The Second Vatican Council also speaks of the duties and the obligations that deacons assume by virtue of their own sharing in the mission and grace of the high priesthood: "Inasmuch as they are dispensers of Christ's mysteries and servants of the Church, [deacons] should keep themselves free from every vice and stand before men as personifications of goodness and friends of God (cf. 1 Tim 3:8-10 and 12-13)" (LG 41). Theirs, then, is a duty of witness, which embraces not only their service and apostolate but also their whole life.

In the document cited above, Sacrum Diaconatus Ordinem, Paul VI called attention to this responsibility and the obligations it entails: "Deacons serve the mysteries of Christ and the Church, and must abstain from any vice, strive to please God, and be 'ready for any good work' for the salvation of men. Therefore, because of their reception of this Order, they should far excel others in their liturgical lives, in devotion to prayer, in the divine ministry, in obedience, charity and chastity" (n. 25: Ench. Vat., II, 1395).

With particular regard to chastity, young men who are ordained deacons commit themselves to observing celibacy and to leading a life of more intense union with Christ. Here too, even those who are older and "have received ordination...may not, in accordance with traditional Church discipline, enter into marriage" (SDO 16: Ench. Vat., II, 1386).

In order to fulfill these obligations and, even more deeply, to respond to the spiritual demands of the diaconate with the help of sacramental grace, the exercises of the spiritual life must be practiced, as described in Paul VI's Apostolic Letter. Deacons should: 1) apply themselves to reading carefully and to meditating attentively on the Word of God; 2) attend Mass frequently, even daily if possible, receive the Blessed Sacrament of the Eucharist and visit it out of devotion; 3) purify their souls frequently through the sacrament of Penance, having prepared for it worthily through a daily examination of conscience; 4) show a deep, filial love and veneration for the Virgin Mary, the Mother of God [3] .

Moreover, Pope Paul VI adds: "It is very fitting for permanent deacons to recite daily at least some part of the Divine Office--to be specified by the episcopal conference" [4] . The episcopal conferences are also responsible for establishing more detailed norms for the lives of deacons in accordance with the circumstances of time and place.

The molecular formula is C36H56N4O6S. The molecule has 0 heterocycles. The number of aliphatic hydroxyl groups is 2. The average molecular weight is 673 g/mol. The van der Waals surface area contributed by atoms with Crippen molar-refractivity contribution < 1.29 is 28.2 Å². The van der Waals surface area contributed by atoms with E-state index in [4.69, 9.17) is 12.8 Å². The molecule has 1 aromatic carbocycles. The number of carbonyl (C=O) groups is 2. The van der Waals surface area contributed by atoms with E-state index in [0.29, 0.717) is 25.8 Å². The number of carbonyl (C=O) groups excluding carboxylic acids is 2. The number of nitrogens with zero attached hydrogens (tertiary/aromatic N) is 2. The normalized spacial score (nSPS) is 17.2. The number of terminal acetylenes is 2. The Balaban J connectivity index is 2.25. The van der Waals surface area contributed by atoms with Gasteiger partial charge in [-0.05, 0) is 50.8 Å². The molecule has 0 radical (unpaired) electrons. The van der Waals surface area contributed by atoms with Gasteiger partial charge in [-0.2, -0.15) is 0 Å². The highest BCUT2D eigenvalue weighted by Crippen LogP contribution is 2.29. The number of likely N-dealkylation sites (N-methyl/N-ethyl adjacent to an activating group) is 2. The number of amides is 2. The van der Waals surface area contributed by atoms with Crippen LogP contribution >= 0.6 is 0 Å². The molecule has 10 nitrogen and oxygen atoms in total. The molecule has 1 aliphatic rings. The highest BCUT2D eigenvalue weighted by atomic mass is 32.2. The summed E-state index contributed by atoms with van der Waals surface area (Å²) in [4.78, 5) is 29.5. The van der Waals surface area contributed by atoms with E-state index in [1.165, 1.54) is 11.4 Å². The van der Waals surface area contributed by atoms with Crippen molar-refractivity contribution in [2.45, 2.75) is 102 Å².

Lastly, whoever receives the diaconate is obliged to ongoing doctrinal formation, which continually improves and updates the formation required before ordination: "Deacons should not slacken in their studies, especially of sacred doctrine; they should carefully read the Scriptures; they should devote themselves to ecclesiastical studies in such a way that they can correctly explain Catholic doctrine to others and day by day become better fitted to train and strengthen the souls of the faithful. With this in mind, deacons should be called to regular meetings at which matters concerning their life and sacred ministry will be treated" [5] .

The catechesis I have given on the diaconate, to complete the picture of the ecclesiastical hierarchy, highlights what is most important in this order, as in those of the presbyterate and the episcopate: a specific spiritual participation in the priesthood of Christ and the commitment to a life in conformity to him by the action of the Holy Spirit. I cannot conclude without recalling that deacons, like priests and bishops, who are committed to following Christ in the way of service, share most especially in his redeeming sacrifice. This is according to the principle Jesus formulated when speaking to the Twelve about the Son of Man, who came "to serve--to give his life in ransom for many" (Mk 10:45). Therefore, deacons are called to participate in the mystery of the cross, to share in the Church's sufferings, and to endure the hostility she encounters, in union with Christ the Redeemer. This painful aspect of the deacon's service makes it most fruitful.

[1]   SDO 8: Ench. Vat., II, 1378

[2]   SDO 30: Ench. Vat., II, 1400

[3]   cf. SDO 26: Ench. Vat., II, 1396

[4]   SDO 27; Ench. Vat., II, 1397

[5]   SDO 29; Ench. Vat., II, 1399